Both here and at MoneyIllusion I’ve occasionally done posts on the odd lack of mini-recessions in the US. I define these as periods where unemployment rises by between 1.0% and 2.0% and then falls back, although you could set the lower bar at 0.7% if you removed the brief 1959 steel strike. If you smoothed the unemployment series with a three-month moving average you could also get a wider range. In other words, when unemployment starts rising in America, it rises by a lot before falling back. The unemployment rate graph here looks “smooth”, not jagged like a stock market index graph that follows a random walk. In a stock market graph, small changes are more common than medium size changes, which are more common than large changes.

But other countries like Australia do have mini-recessions. You can see them on the Australian unemployment graph during 2001-02, 2008-09 and 2013-14:

Australia’s last two actual recessions occurred around 1982-83 and 1990-91, when unemployment rose by about 5.0%.  Both were large recessions.  During the three mini-recessions, the unemployment rate rose by 1.0% to 2.0%, before falling back.  In contrast, America has had 5 full-blown recessions since 1980, three mild ones and two big ones.  What allowed Australia to replace America’s three mild actual recessions with three even milder mini-recessions?

My basic view of the business cycle in big economies is that most recessions are caused by unstable monetary policy.  In Australia, both the 1982 and 1991 recessions led to a big drop in inflation, so they might be regarded as in some sense “intentional”, not a policy mistake.  They were the unfortunately price that must be paid to get inflation under control.  The same is true of America’s 1982 recession.  But most US recessions do look like policy mistakes—dramatic slowdowns in NGDP growth leading to a fall in RGDP (due to sticky nominal wages), which have no benefit to society.  Money was simply too tight.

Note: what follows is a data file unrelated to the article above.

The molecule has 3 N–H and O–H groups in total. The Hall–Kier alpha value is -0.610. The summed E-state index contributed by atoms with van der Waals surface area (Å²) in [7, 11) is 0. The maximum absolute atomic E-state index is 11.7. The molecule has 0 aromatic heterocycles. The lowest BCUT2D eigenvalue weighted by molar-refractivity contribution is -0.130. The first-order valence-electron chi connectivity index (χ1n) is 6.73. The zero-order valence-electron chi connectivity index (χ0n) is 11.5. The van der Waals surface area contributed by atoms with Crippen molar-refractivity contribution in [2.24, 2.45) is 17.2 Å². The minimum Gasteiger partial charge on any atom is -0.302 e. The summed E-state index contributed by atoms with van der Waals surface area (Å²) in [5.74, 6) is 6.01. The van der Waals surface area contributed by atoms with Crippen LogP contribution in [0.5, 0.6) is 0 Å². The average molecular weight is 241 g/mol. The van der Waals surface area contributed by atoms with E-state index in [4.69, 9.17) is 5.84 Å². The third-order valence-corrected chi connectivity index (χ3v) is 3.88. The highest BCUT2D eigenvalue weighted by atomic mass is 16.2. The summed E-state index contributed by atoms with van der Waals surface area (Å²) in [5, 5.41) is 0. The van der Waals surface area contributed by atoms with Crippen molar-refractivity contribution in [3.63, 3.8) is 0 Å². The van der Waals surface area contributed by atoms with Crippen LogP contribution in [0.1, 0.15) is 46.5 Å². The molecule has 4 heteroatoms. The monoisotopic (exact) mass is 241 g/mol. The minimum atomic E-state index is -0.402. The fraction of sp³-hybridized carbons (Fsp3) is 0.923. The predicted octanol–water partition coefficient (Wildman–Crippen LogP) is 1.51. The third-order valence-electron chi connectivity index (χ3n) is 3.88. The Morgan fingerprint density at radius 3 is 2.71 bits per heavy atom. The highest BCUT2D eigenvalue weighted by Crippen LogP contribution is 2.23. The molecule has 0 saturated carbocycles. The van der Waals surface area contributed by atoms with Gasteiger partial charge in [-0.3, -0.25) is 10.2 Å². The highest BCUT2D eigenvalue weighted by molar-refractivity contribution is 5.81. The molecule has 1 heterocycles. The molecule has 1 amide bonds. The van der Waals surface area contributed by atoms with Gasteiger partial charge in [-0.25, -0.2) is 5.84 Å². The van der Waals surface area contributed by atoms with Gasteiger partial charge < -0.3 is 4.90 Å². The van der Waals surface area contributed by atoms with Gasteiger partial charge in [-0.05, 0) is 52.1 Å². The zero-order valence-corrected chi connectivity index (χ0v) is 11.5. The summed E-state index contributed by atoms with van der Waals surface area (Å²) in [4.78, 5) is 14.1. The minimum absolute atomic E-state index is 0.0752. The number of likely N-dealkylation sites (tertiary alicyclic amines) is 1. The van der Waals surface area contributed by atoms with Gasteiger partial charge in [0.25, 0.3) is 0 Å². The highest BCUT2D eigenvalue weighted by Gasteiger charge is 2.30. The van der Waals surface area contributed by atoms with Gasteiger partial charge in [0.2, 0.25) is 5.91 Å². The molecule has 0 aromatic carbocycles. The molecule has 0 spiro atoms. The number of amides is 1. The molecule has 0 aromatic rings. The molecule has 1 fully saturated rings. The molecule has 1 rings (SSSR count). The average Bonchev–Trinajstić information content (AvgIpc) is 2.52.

So why was monetary policy better in Australia than in the US?  I believe that reliance on interest rate targeting, combined with a backward-looking focus on past macroeconomic data, makes Fed policy too procyclical.  Policy is too tight during recessions and too easy during booms.  We should rely more on market prices available in real time.

The exchange rate is not an optimal policy indicator, especially for a big economy like the US.  But unlike GDP data, it is an important economic indicator that is available in real time.  And whereas falling interest rates might reflect monetary easing or tightening, falling exchange rates are quite likely to reflect easing.

While it’s true that even exchange rates are a somewhat ambiguous indicator, reflecting various types of shocks, at least with exchange rates there’s nothing like the liquidity, income and Fisher effects problem that you have with interest rates.  Interest rates are perhaps the worst possible monetary indicator.

So let’s say we are entering a slowdown that threatens to become a recession.  Suppose the Fed cuts interest rates, believing it has eased monetary policy.  But the economic slowdown has quietly reduced the equilibrium (natural) interest rate, so in fact the Fed has not eased policy as they hoped and expected, despite the rate cut.  Eventually they see their mistake and ease policy more aggressively.  But by then it’s too late; we are in a mild recession.

Now assume the same shock hits Australia.  The Reserve Bank of Australia (RBA) eases policy and looks at exchange rates as an indicator that they have eased enough.  They cut interest rates enough to significantly depreciate the Australian dollar.  The exchange rate tells the RBA whether the monetary stimulus they are attempting has actually been enacted.  Unlike in the US, the RBA doesn’t fail to enact the desired stimulus due to an over-reliance on interest rates and past macro data, because they have a real time market indicator to guide their policy response—exchange rates.  This quick and effective monetary response to the economic slowdown results in a mini-recession, rather than the full-blown recession experienced in the US.

[In my view, even mini-recessions might be prevented if central bankers relied on NGDP futures prices, but that’s another issue.]

If I’m right, then you should expect to have seen the RBA reduce the exchange rate of the AUS$ during their mini-recessions, in order to prop up aggregate demand.  And that seems to be the case:

The Australian dollar depreciated during 2000-02, 2008-09, and 2013-14, which are the periods where mini-recessions occurred.  That Aussie dollar depreciation was the way that the RBA knew that they had actually implemented monetary stimulus, not the phony stimulus you often see in the US when the Fed’s interest rate cutting lags the fall in the equilibrium interest rate, and monetary policy does not actually ease.

In 1991, the RBA did not sharply depreciate the AUS$, presumably because they were willing to bite the bullet in order to get inflation down to a more acceptable level.

The bottom line is that the “price of money” approach to monetary policy is far more powerful and unambiguous than the “rental cost of money” approach to policy.  In the US, FDR used the price of money approach during 1933, and the effects were immediate and dramatic.

PS.  RBA monetary policy is currently too tight.

PPS.  I’m no expert on Australian macro history, so please let me know I’ve gotten any facts wrong.